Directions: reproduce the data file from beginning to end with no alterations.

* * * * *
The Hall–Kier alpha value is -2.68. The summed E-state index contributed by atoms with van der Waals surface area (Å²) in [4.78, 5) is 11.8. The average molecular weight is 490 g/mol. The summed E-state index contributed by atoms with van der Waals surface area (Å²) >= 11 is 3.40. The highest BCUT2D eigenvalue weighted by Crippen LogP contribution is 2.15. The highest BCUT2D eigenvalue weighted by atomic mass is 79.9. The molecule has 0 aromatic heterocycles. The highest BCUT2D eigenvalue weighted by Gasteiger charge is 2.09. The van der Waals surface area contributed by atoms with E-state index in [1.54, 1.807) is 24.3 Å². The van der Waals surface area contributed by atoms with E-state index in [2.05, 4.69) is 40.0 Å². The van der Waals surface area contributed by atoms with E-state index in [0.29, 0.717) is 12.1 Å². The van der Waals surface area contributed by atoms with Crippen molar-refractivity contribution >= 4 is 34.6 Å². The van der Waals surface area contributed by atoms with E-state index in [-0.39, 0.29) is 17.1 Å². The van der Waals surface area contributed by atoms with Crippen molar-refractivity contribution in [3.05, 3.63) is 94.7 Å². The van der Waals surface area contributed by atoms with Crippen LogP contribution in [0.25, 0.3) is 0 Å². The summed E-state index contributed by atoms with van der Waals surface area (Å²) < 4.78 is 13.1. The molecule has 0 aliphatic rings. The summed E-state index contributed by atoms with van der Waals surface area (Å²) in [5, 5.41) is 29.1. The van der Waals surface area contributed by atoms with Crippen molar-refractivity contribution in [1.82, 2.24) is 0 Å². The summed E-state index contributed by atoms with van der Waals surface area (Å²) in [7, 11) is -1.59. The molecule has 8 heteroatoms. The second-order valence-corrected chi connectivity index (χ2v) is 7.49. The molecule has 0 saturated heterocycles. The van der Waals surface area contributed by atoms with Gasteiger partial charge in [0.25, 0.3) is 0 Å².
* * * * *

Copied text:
The Hall–Kier alpha value is -2.68. The summed E-state index contributed by atoms with van der Waals surface area (Å²) in [4.78, 5) is 11.8. The average molecular weight is 490 g/mol. The summed E-state index contributed by atoms with van der Waals surface area (Å²) >= 11 is 3.40. The highest BCUT2D eigenvalue weighted by Crippen LogP contribution is 2.15. The highest BCUT2D eigenvalue weighted by atomic mass is 79.9. The molecule has 0 aromatic heterocycles. The highest BCUT2D eigenvalue weighted by Gasteiger charge is 2.09. The van der Waals surface area contributed by atoms with E-state index in [1.54, 1.807) is 24.3 Å². The van der Waals surface area contributed by atoms with E-state index in [2.05, 4.69) is 40.0 Å². The van der Waals surface area contributed by atoms with E-state index in [0.29, 0.717) is 12.1 Å². The van der Waals surface area contributed by atoms with Crippen molar-refractivity contribution >= 4 is 34.6 Å². The van der Waals surface area contributed by atoms with E-state index in [-0.39, 0.29) is 17.1 Å². The van der Waals surface area contributed by atoms with Crippen molar-refractivity contribution in [3.05, 3.63) is 94.7 Å². The van der Waals surface area contributed by atoms with Crippen LogP contribution in [0.25, 0.3) is 0 Å². The summed E-state index contributed by atoms with van der Waals surface area (Å²) < 4.78 is 13.1. The molecule has 0 aliphatic rings. The summed E-state index contributed by atoms with van der Waals surface area (Å²) in [5, 5.41) is 29.1. The van der Waals surface area contributed by atoms with Crippen molar-refractivity contribution in [1.82, 2.24) is 0 Å². The summed E-state index contributed by atoms with van der Waals surface area (Å²) in [7, 11) is -1.59. The molecule has 8 heteroatoms. The second-order valence-corrected chi connectivity index (χ2v) is 7.49. The molecule has 0 saturated heterocycles. The van der Waals surface area contributed by atoms with Gasteiger partial charge in [0.25, 0.3) is 0 Å².